Like last year our family was struck by the holiday illness bug, though I have to say the cold we got this year is better than the flu-plague spread around the family last year. This one is still hanging around even into January, but at least no one has reported any fainting spells or nights spent in the bathroom feeling near death. Unlike last year where everyone was sick but him, Cameron did get sick, so this bug is an equal opportunity infector.

Moving Pain

The past month has been hectic, with coast to coast travel for Christmas and the quick move to Virginia.

Tony and I were able to make it out of town just hours I guess before a winter storm dumped like a foot of snow in Concord.
We stopped in Hartford, CT for that night since we hadn't left until later in the afternoon, and then the next day we spent the night in Hershey, PA. On the morning of the 31st, we went to Hershey's Chocolate World. Not quite what we expected since we thought we'd be getting a tour of the actual Hershey's factory, not a simulated one, but still nice. When is chocolate not a good idea? We also planned to go through Amish country, but a few wrong freeways and a small confusing map later, we gave up and headed for Virginia. We'll go back up another time, since it is only a couple of hours away.

I suppose that I am predisposed to dislike the DC area, since again it is on the opposite coast from our families, I don't like politics, or at least the way politics are discussed and argued over, and I don't love big cities.
The DC area does have positives, like nearly endless shopping areas, with every store and then some available, and plenty of historical and national places to visit, but so far it has more points against it than points for it.
Take for instance the trouble we've had moving into our apartment. We arrived at 7:45am on New Year's Day for our scheduled move in. I go to the front desk and ask for our keys, and I'm told we can't move in. "What?" I exclaim, figuring I'd heard wrong. The guard then proceeded to tell me that since the service elevator was broken, we were not able to move in for at least 2 weeks, AT LEAST! Our landlord was in China so we could not get a hold of him, and I was just too upset to know what to do.
Now it doesn't happen very often, but when I get really angry, I cry. Well as long as I don't try to talk, I'm able to remain composed. But since I needed to figure out what to do I had to talk, which resulted in my eyes watering up, and my being temporarily unable to speak without sounding emotionally unstable. This annoying reaction to anger only served to make me madder, which meant that I couldn't stop crying. I had to sit in the car for like 15 minutes before I could calm down.
One thing that was extremely helpful is that the ward here turned up to help us move in. Once they saw that it wasn't going to happen, instead of completely abandoning us to our own devices, we were offered several places to spend the night and we were taken over to a family's home, where they let us do laundry and kind of just hang out until we could figure out what to do.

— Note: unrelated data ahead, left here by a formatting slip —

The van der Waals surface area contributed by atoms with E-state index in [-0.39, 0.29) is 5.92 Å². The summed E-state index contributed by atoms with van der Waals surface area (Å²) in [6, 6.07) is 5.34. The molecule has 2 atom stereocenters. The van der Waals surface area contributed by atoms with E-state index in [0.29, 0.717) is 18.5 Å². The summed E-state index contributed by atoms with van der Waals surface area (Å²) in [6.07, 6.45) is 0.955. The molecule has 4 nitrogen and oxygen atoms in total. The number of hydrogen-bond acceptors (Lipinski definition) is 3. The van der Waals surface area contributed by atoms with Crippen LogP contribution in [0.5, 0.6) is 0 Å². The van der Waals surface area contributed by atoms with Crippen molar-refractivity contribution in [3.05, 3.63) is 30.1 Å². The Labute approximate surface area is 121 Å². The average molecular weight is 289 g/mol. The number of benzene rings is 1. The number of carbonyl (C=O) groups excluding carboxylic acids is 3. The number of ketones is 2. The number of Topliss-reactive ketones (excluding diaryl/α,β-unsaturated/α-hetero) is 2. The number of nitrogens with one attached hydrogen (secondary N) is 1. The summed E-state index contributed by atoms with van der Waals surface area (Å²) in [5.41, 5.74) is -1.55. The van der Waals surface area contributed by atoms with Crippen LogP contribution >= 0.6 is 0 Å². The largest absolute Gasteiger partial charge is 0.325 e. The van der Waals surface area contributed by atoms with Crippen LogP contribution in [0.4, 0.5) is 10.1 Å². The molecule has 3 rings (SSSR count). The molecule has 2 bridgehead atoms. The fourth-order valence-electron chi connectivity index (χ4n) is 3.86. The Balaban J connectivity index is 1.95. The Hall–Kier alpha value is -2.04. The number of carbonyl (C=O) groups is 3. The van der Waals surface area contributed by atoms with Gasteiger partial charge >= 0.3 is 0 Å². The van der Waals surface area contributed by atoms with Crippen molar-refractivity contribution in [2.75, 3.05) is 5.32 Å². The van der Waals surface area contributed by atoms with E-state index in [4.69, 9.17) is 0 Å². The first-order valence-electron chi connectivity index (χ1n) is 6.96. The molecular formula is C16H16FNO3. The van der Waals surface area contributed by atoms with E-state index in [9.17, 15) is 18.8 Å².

Luckily a friend of the landlord was able to threaten/convince the property manager that it would be in their best interest if they didn't want a lawsuit to let us use one of the 3 other tenant elevators to move in. Once that was finally decided, people from the ward showed up again to help us move in. The missionaries even showed up to the building for a referral and ended up helping us move in too! I don't think it took much more than an hour to get everything in with all the help we had! They could of just saved us a lot of time and unnecessary stress and just let us move in at our appointed time.
One bonus is that the building is much quieter than I expected. There are 15 floors and we are on the 9th, (count 9 floors up directly from the bottom middle area and that's our balcony) but we almost never hear anyone, and we've only seen people in the parking garage or the elevators. Even the halls are quiet, except for oddly enough when the wind is blowing, then in the halls sound like a whiny ghost. Eerie.
It also stays really warm. We've yet to turn on the heat even when it's like 25 outside. In fact we've been keeping one of the windows cracked or else it gets too warm. Negative is that we have to park in a parking garage, which I hate. Tony has pointed out to me that I have a some what irrational fear of parking garages, but hey, can you really blame me? I grew up in southern California that is prone to earthquakes. In fact I felt the 4 pointer we had while I was there for Christmas. Honestly it's not the parking garage I'm afraid of, but the whole building above me coming down on top of my head and crushing me. Not the dying part, since if that happened I'm sure it would be quick, but the possibility that I would be alive after having 15 plus floors fall on my head. Yeeshh, it gives me goose bumps just thinking about it!

Any way I guess that's all we are up to so far. More to come from us on adventures and the life in Virginia.